The Institute for Climate Change, Environmental Health, and Exposomics at the Icahn School of Medicine at Mount Sinai was established in 2017 under the leadership of Robert O. Wright, MD, MPH and Rosalind J. Wright, MD, MPH, international leaders in exposomics environmental health. It focuses on unique resources, talented scientists and clinicians, and supports collaborations across departments and institutes at Mount Sinai.
The Institute for Climate Change, Environmental Health, and Exposomics envisions a world where we prevent disease and improve health for all, from the earliest stages of childhood to latest stages of adult life.
Environment impacts all diseases. Our mission is to understand how environmental exposures affect health and to translate that knowledge into innovative strategies for prevention and treatment. Exposomics is holistic, encompassing the chemical, physical nutritional, and social environments and the interrelationships among them. We aim to cultivate the public consciousness necessary to make meaningful changes in policies and clinical practices to protect health and build healthier and more just communities where we live, play, and work. We strive to accomplish this mission while training the next generation of health professionals across multiple disciplines and in collaboration with practitioners from across the Mount Sinai Health System and beyond.
Although an emerging consensus suggests that prevalent complex diseases in humans develop as a result of multiple biologically unique gene–gene, gene–environment and environment–environment interactions, this conceptual framework is still limited. In fact, the development of disease in humans is far more complex and is not even a three dimensional issue (i.e. involving interactions) but a four dimensional issue (i.e. changes in interaction-related risk over time).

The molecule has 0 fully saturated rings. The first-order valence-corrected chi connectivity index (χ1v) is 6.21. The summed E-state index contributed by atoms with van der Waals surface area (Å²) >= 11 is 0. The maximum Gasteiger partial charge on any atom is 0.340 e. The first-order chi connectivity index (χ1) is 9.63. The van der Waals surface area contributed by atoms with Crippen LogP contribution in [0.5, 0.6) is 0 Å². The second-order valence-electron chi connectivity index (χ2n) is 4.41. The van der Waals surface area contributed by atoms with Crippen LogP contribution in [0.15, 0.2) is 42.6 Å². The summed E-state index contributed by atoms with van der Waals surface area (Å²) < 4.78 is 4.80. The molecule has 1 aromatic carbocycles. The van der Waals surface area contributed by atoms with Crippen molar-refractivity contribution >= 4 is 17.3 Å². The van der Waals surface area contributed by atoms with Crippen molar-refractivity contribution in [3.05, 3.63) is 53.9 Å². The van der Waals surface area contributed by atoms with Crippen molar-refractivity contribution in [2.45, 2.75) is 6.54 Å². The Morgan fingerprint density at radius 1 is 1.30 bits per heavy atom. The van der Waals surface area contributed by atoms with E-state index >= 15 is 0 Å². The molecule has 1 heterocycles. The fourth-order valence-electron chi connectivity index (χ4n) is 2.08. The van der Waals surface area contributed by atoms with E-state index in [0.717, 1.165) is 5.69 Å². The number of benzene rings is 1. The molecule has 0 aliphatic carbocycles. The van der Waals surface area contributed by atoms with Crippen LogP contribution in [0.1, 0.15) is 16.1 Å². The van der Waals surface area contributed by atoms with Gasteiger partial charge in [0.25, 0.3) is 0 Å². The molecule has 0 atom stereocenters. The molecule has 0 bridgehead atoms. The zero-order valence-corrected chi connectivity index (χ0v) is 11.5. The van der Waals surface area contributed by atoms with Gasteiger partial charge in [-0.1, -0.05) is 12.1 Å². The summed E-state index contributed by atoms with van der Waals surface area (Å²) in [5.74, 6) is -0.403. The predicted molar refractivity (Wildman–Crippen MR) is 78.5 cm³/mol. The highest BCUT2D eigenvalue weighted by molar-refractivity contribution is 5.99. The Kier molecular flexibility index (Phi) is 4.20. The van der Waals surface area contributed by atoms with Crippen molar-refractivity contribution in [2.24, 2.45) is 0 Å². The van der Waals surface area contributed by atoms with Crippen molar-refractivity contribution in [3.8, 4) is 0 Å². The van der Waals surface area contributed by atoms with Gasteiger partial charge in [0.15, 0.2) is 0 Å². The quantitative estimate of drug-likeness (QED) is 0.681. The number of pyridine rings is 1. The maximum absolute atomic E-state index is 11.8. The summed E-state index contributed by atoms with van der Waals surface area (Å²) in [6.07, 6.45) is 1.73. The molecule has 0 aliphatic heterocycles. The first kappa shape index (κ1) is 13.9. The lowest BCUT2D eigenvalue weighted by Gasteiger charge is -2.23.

Chronic illnesses—neurodevelopmental/degenerative disorders, asthma, cardiovascular disease, cancer, obesity, and diabetes—are the principal causes of disability and death in the US. The incidence and prevalence of these diseases is increasing and growing evidence indicates that environmental exposures in early life are important causes.
We work both on the external exposome and the internal exposome. We use traditional lab based methods as well as non-traditional methods that employ computer science, geospatial modeling, public data mining, and the use of smartphone-based apps. The growth of systems biology has illustrated the importance of considering multiple risk factors simultaneously and measuring the biological pathways they affect, as well as the limitations of solely taking reductionist approaches to science in a rapidly changing world.